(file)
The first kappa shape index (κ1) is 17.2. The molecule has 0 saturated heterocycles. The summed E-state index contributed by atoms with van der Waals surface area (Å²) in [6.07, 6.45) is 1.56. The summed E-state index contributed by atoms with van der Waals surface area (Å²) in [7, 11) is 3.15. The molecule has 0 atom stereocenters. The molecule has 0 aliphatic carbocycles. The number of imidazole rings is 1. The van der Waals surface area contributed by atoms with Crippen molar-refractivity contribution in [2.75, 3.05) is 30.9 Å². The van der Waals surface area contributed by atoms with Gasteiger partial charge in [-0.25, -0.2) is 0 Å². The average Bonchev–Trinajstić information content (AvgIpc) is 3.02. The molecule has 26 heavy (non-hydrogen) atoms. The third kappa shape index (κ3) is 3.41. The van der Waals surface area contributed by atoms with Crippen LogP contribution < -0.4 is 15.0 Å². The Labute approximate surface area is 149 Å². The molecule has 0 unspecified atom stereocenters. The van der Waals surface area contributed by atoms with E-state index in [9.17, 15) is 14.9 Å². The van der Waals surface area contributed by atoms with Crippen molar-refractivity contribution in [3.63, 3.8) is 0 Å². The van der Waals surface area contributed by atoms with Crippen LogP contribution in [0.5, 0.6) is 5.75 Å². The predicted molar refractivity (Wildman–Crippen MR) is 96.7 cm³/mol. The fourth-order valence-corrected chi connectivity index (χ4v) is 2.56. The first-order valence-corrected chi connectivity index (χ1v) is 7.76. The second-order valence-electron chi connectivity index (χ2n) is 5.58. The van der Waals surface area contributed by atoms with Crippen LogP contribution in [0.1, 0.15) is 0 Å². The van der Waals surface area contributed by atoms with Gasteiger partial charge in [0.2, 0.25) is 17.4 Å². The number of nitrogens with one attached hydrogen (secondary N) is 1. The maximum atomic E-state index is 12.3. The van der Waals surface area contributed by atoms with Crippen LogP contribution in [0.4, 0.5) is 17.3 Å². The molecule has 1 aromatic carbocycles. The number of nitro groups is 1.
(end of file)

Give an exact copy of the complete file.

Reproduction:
The first kappa shape index (κ1) is 17.2. The molecule has 0 saturated heterocycles. The summed E-state index contributed by atoms with van der Waals surface area (Å²) in [6.07, 6.45) is 1.56. The summed E-state index contributed by atoms with van der Waals surface area (Å²) in [7, 11) is 3.15. The molecule has 0 atom stereocenters. The molecule has 0 aliphatic carbocycles. The number of imidazole rings is 1. The van der Waals surface area contributed by atoms with Crippen molar-refractivity contribution in [2.75, 3.05) is 30.9 Å². The van der Waals surface area contributed by atoms with Gasteiger partial charge in [-0.25, -0.2) is 0 Å². The average Bonchev–Trinajstić information content (AvgIpc) is 3.02. The molecule has 26 heavy (non-hydrogen) atoms. The third kappa shape index (κ3) is 3.41. The van der Waals surface area contributed by atoms with Crippen LogP contribution < -0.4 is 15.0 Å². The Labute approximate surface area is 149 Å². The molecule has 0 unspecified atom stereocenters. The van der Waals surface area contributed by atoms with E-state index in [9.17, 15) is 14.9 Å². The van der Waals surface area contributed by atoms with Crippen molar-refractivity contribution in [3.63, 3.8) is 0 Å². The van der Waals surface area contributed by atoms with Crippen LogP contribution in [0.5, 0.6) is 5.75 Å². The predicted molar refractivity (Wildman–Crippen MR) is 96.7 cm³/mol. The fourth-order valence-corrected chi connectivity index (χ4v) is 2.56. The first-order valence-corrected chi connectivity index (χ1v) is 7.76. The second-order valence-electron chi connectivity index (χ2n) is 5.58. The van der Waals surface area contributed by atoms with Crippen LogP contribution in [0.1, 0.15) is 0 Å². The van der Waals surface area contributed by atoms with Gasteiger partial charge in [0.2, 0.25) is 17.4 Å². The number of nitrogens with one attached hydrogen (secondary N) is 1. The maximum atomic E-state index is 12.3. The van der Waals surface area contributed by atoms with Crippen LogP contribution in [0.4, 0.5) is 17.3 Å². The molecule has 1 aromatic carbocycles. The number of nitro groups is 1.